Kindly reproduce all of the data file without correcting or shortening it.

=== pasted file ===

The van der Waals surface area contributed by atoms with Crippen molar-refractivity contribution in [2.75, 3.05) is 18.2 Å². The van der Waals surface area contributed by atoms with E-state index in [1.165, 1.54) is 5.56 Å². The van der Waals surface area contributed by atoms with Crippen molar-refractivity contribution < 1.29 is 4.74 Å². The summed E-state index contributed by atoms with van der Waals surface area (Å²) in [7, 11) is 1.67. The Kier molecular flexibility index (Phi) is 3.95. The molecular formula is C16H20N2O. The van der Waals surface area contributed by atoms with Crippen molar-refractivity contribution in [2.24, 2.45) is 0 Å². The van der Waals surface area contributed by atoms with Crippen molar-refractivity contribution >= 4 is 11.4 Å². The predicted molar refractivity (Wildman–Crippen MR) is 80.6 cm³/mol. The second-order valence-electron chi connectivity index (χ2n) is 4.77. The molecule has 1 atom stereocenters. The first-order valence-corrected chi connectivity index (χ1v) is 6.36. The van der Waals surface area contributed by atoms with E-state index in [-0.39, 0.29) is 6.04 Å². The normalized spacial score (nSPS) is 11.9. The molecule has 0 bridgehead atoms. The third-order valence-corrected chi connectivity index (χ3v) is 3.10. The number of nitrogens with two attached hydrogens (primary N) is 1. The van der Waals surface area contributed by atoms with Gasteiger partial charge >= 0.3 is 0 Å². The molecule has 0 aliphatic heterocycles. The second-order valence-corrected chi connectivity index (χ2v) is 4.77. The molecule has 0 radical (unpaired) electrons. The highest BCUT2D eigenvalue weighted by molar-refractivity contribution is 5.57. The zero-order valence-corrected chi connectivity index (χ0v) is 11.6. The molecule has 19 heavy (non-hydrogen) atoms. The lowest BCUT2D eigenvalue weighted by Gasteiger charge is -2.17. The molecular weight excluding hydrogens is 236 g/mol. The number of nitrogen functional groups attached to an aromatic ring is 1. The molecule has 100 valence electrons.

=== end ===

The van der Waals surface area contributed by atoms with Crippen molar-refractivity contribution in [2.75, 3.05) is 18.2 Å². The van der Waals surface area contributed by atoms with E-state index in [1.165, 1.54) is 5.56 Å². The van der Waals surface area contributed by atoms with Crippen molar-refractivity contribution < 1.29 is 4.74 Å². The summed E-state index contributed by atoms with van der Waals surface area (Å²) in [7, 11) is 1.67. The Kier molecular flexibility index (Phi) is 3.95. The molecular formula is C16H20N2O. The van der Waals surface area contributed by atoms with Crippen molar-refractivity contribution in [2.24, 2.45) is 0 Å². The van der Waals surface area contributed by atoms with Crippen molar-refractivity contribution >= 4 is 11.4 Å². The predicted molar refractivity (Wildman–Crippen MR) is 80.6 cm³/mol. The second-order valence-electron chi connectivity index (χ2n) is 4.77. The molecule has 1 atom stereocenters. The first-order valence-corrected chi connectivity index (χ1v) is 6.36. The van der Waals surface area contributed by atoms with E-state index in [-0.39, 0.29) is 6.04 Å². The normalized spacial score (nSPS) is 11.9. The molecule has 0 bridgehead atoms. The third-order valence-corrected chi connectivity index (χ3v) is 3.10. The number of nitrogens with two attached hydrogens (primary N) is 1. The van der Waals surface area contributed by atoms with Gasteiger partial charge >= 0.3 is 0 Å². The molecule has 0 aliphatic heterocycles. The second-order valence-corrected chi connectivity index (χ2v) is 4.77. The molecule has 0 radical (unpaired) electrons. The highest BCUT2D eigenvalue weighted by molar-refractivity contribution is 5.57. The zero-order valence-corrected chi connectivity index (χ0v) is 11.6. The molecule has 19 heavy (non-hydrogen) atoms. The lowest BCUT2D eigenvalue weighted by Gasteiger charge is -2.17. The molecular weight excluding hydrogens is 236 g/mol. The number of nitrogen functional groups attached to an aromatic ring is 1. The molecule has 100 valence electrons.